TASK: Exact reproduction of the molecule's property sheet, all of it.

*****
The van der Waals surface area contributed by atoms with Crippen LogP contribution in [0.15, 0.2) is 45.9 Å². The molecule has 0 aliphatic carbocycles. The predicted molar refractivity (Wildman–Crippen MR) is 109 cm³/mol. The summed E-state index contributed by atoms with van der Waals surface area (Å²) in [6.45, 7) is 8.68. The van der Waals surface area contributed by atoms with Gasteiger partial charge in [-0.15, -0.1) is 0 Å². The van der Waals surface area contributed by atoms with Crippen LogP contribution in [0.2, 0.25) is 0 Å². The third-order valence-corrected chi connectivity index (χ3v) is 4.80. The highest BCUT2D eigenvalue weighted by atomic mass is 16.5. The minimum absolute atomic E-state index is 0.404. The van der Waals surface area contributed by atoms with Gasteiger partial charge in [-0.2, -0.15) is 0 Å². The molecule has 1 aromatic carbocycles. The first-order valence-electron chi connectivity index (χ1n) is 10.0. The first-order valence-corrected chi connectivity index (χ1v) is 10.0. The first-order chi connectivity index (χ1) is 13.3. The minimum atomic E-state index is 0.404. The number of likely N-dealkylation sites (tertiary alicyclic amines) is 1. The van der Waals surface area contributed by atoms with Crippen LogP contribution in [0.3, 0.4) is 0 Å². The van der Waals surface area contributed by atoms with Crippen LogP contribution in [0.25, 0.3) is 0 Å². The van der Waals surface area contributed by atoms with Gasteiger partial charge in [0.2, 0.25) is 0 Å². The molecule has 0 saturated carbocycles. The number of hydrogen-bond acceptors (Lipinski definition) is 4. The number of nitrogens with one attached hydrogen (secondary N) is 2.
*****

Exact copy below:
The van der Waals surface area contributed by atoms with Crippen LogP contribution in [0.15, 0.2) is 45.9 Å². The molecule has 0 aliphatic carbocycles. The predicted molar refractivity (Wildman–Crippen MR) is 109 cm³/mol. The summed E-state index contributed by atoms with van der Waals surface area (Å²) in [6.45, 7) is 8.68. The van der Waals surface area contributed by atoms with Gasteiger partial charge in [-0.15, -0.1) is 0 Å². The van der Waals surface area contributed by atoms with Crippen LogP contribution in [0.2, 0.25) is 0 Å². The third-order valence-corrected chi connectivity index (χ3v) is 4.80. The highest BCUT2D eigenvalue weighted by atomic mass is 16.5. The minimum absolute atomic E-state index is 0.404. The van der Waals surface area contributed by atoms with Gasteiger partial charge in [-0.2, -0.15) is 0 Å². The molecule has 1 aromatic carbocycles. The first-order valence-electron chi connectivity index (χ1n) is 10.0. The first-order valence-corrected chi connectivity index (χ1v) is 10.0. The first-order chi connectivity index (χ1) is 13.3. The minimum atomic E-state index is 0.404. The number of likely N-dealkylation sites (tertiary alicyclic amines) is 1. The van der Waals surface area contributed by atoms with Crippen LogP contribution in [0.3, 0.4) is 0 Å². The van der Waals surface area contributed by atoms with Crippen LogP contribution in [0.25, 0.3) is 0 Å². The van der Waals surface area contributed by atoms with Gasteiger partial charge in [0.2, 0.25) is 0 Å². The molecule has 0 saturated carbocycles. The number of hydrogen-bond acceptors (Lipinski definition) is 4. The number of nitrogens with one attached hydrogen (secondary N) is 2.